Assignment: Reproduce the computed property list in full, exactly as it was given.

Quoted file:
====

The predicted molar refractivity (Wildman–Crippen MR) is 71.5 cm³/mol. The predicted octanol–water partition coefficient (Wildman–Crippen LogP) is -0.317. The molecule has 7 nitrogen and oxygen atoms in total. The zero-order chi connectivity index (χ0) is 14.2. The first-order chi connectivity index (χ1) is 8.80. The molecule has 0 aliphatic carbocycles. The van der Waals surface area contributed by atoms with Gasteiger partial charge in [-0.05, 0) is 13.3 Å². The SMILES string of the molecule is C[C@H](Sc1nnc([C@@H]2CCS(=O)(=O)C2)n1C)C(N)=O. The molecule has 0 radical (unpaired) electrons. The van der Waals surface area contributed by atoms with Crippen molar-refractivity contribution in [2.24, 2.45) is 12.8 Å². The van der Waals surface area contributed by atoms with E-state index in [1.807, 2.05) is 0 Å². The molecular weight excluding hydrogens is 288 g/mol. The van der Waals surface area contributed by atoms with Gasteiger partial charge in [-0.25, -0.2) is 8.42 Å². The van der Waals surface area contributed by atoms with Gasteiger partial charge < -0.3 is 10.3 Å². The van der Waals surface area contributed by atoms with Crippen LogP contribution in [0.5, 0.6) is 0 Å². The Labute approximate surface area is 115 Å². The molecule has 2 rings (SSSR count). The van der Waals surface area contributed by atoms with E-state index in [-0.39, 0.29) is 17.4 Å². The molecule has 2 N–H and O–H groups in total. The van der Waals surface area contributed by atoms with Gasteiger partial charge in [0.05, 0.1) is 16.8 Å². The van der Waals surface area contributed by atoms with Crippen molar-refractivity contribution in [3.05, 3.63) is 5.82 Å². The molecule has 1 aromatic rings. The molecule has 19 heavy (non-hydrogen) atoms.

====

The predicted molar refractivity (Wildman–Crippen MR) is 71.5 cm³/mol. The predicted octanol–water partition coefficient (Wildman–Crippen LogP) is -0.317. The molecule has 7 nitrogen and oxygen atoms in total. The zero-order chi connectivity index (χ0) is 14.2. The first-order chi connectivity index (χ1) is 8.80. The molecule has 0 aliphatic carbocycles. The van der Waals surface area contributed by atoms with Gasteiger partial charge in [-0.05, 0) is 13.3 Å². The SMILES string of the molecule is C[C@H](Sc1nnc([C@@H]2CCS(=O)(=O)C2)n1C)C(N)=O. The molecule has 0 radical (unpaired) electrons. The van der Waals surface area contributed by atoms with Crippen molar-refractivity contribution in [2.24, 2.45) is 12.8 Å². The van der Waals surface area contributed by atoms with E-state index in [1.807, 2.05) is 0 Å². The molecular weight excluding hydrogens is 288 g/mol. The van der Waals surface area contributed by atoms with Gasteiger partial charge in [-0.25, -0.2) is 8.42 Å². The van der Waals surface area contributed by atoms with Gasteiger partial charge < -0.3 is 10.3 Å². The van der Waals surface area contributed by atoms with Crippen LogP contribution in [0.5, 0.6) is 0 Å². The Labute approximate surface area is 115 Å². The molecule has 2 rings (SSSR count). The van der Waals surface area contributed by atoms with E-state index in [-0.39, 0.29) is 17.4 Å². The molecule has 2 N–H and O–H groups in total. The van der Waals surface area contributed by atoms with Gasteiger partial charge in [0.05, 0.1) is 16.8 Å². The van der Waals surface area contributed by atoms with Crippen molar-refractivity contribution in [3.05, 3.63) is 5.82 Å². The molecule has 1 aromatic rings. The molecule has 19 heavy (non-hydrogen) atoms.